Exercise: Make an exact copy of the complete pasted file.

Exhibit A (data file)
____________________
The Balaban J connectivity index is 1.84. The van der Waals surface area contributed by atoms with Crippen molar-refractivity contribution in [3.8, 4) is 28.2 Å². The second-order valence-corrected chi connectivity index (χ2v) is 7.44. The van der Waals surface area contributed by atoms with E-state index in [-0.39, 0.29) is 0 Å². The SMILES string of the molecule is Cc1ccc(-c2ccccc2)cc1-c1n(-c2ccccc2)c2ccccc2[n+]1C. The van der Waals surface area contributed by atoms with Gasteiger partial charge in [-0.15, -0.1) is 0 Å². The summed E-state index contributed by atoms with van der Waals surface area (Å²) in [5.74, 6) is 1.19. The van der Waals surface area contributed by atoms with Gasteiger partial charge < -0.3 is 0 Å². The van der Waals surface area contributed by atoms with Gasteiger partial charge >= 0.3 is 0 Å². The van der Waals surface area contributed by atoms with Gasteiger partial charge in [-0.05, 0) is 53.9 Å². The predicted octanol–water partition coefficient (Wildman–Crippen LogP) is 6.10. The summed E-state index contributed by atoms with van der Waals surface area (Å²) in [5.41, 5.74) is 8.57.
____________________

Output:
The Balaban J connectivity index is 1.84. The van der Waals surface area contributed by atoms with Crippen molar-refractivity contribution in [3.8, 4) is 28.2 Å². The second-order valence-corrected chi connectivity index (χ2v) is 7.44. The van der Waals surface area contributed by atoms with E-state index in [-0.39, 0.29) is 0 Å². The SMILES string of the molecule is Cc1ccc(-c2ccccc2)cc1-c1n(-c2ccccc2)c2ccccc2[n+]1C. The van der Waals surface area contributed by atoms with Gasteiger partial charge in [-0.15, -0.1) is 0 Å². The summed E-state index contributed by atoms with van der Waals surface area (Å²) in [5.74, 6) is 1.19. The van der Waals surface area contributed by atoms with Gasteiger partial charge < -0.3 is 0 Å². The van der Waals surface area contributed by atoms with Gasteiger partial charge >= 0.3 is 0 Å². The van der Waals surface area contributed by atoms with Gasteiger partial charge in [-0.05, 0) is 53.9 Å². The predicted octanol–water partition coefficient (Wildman–Crippen LogP) is 6.10. The summed E-state index contributed by atoms with van der Waals surface area (Å²) in [5.41, 5.74) is 8.57.